Ugh! Calgon take me away! Easy for YOU to say, Remodeling Guy! It's probably not 2 degrees where you live....:0) It does get me thinking about creating a space outside for this summer. Only four more months....

Tuesday, January 26, 2010

Small House Love

So one of the things I want to blog about is living in a small home. I got a great perspective on this from a blog called Remodeling Guy which, sadly, is no more. But he shared a lot of reasons why living in small home is great. One of the reasons is that it forces you to be organized. I am learning a lot about organization, and to impart a few ideas to you all, I will be featuring a short series on keeping organized in 700 square feet. Okay, thankfully, we have a basement and garage for extra storage, but we live in about 700 square feet. The title of the series is a nod to one of my favorite blogs, Young House Love.

Here is our collection of DVDs. As you can see, we have been storing them on the bottom shelf of our entertainment center. With a daughter on the cusp of crawling, we realized this will have to change. She is already scooting over there and chewing on the cases. I picked up a couple of CD cases from Goodwill for about $1.50 a piece and we will put all the DVD cases into "deep storage" (aka a box in the basement) . Our collection of movies will be much more streamlined and out of reach of The Bird (Ava).
Much better!

Friday, January 22, 2010

Our colorful HUGE homemade rag rug

So here is the infamous rug! I got the idea to make a rug last summer (July or August or something). In my quest to de-bachelorize the house, I convinced Mr. Wonderful that we should take up the...less than ideal calico carpet in our living room. If only I had a before picture. Underneath the carpet was some wood floors. They were a big improvement, and I liked them for us, but they are kind of rough and I didn't like the thought of Ava's knees getting scraped up on them. Refinishing is not in the plans for now. So I wanted to get an area rug for the room. It is about 10x10, so a big one would probably cover almost the whole floor.

Looking online at rugs was a little discouraging. Being a one-income family, we are on a tight budget, and even ikea was over it! I stumbled upon a blog tutorial about how to make rugs. It was such a revelation to me that you don't have to buy everything! So...many more tutorials, online videos, blogs, books from the library, practice, ripping out, trial, trial trial, error, error, error and here it is! I won't try to do a tutorial, because there re some good ones out there already, but this is simply strips of fabric crocheted in a circle pattern. I used a half=double crochet stitch and a huge needle. I used cotton sheets from thrift stores (22, plus a few pillowcases, table cloths and random fabric). I picked a few colors, stayed away from too much white, and I liked the vintage-y looking prints. It took about 4 months. I wish I could say that it was about the process and enjoying the relaxing art of crochet (which I hadn't done since my grandma taught me a chain stitch when i was about 10), but no, pretty much it was about saving money and getting it done before Ava started crawling. But I do like the end result!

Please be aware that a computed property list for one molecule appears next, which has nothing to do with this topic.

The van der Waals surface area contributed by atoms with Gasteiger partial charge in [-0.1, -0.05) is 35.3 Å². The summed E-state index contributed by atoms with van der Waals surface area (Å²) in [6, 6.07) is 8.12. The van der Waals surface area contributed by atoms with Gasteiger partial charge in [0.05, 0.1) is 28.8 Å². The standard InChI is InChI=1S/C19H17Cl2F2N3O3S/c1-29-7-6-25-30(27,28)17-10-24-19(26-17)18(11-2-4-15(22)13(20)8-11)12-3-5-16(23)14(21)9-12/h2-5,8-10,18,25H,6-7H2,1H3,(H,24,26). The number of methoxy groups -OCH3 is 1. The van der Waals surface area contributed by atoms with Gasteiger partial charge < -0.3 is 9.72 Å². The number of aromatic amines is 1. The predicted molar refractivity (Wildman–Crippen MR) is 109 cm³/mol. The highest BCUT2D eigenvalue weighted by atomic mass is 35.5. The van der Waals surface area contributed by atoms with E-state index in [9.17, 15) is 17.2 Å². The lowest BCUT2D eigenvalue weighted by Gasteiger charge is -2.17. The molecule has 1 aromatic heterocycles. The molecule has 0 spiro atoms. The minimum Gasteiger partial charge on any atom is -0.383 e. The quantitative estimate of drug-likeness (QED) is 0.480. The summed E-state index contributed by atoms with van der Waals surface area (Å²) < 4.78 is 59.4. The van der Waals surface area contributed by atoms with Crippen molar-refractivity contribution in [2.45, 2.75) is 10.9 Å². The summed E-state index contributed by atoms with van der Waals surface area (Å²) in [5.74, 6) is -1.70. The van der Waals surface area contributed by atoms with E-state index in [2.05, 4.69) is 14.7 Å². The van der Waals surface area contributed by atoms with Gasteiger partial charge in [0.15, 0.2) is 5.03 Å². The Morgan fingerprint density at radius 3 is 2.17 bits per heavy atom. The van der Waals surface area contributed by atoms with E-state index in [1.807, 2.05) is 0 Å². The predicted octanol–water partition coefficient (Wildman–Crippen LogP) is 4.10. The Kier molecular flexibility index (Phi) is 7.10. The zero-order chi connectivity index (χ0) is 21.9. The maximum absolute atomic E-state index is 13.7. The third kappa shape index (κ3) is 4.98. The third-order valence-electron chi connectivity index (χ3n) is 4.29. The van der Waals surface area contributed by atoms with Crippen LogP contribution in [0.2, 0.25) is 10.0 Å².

In the end, I estimate I spent about $60-$70 on the fabric. It ended up being 7 feet diameter. Here is Ava playing on it!
Isn't she having fun??? Here I've captured a bad mom moment. That is her with her legs caught in the straps of the Baby Bjorn. Mental note....

Monday, January 18, 2010

Our Apartment Therapy kitchen island

Woot! I'm so excited about this post! Can you tell???

This is part two of the kitchen island post. Part one is Sneak Peek.

We got this dresser from Grand Repeats in Wausau. When I told Gloria, one of the owners, that I was planning to repurpose a dresser into a kitchen island, she got super excited and showed me a few pieces. This one was out in their garage, which means that they hadn't done any work to it, and sold it to us as is. They were great to work with!

Just as a reminder, here is the dresser after we took out the drawers and knocked off the top:

Since they sold it to us as is, Mr. Wonderful had to do a little work to the structure of the drawers to make them more sturdy. After that we did some light sanding, and I started priming. I also primed the towel bar and corbels that we bought:

After the priming, we did two coats of paint. We chose Behr "Happy Camper." Isn't that the best name for a paint color? I ended up attaching the towel bar before the second coat, because as you can tell from the picture above, it was kind of awkward to paint without smudging it.

After that, we attached the corbels to the back side of the dresser. The back isn't flat, but it still worked.

Meet my handsome handyman:

Handsome handyman did something with dowels in the corbels to attach the top. Boy I wish I had asked him more about this step right now. It involved wood glue, making a hole in the top of the corbel, and.....yeah: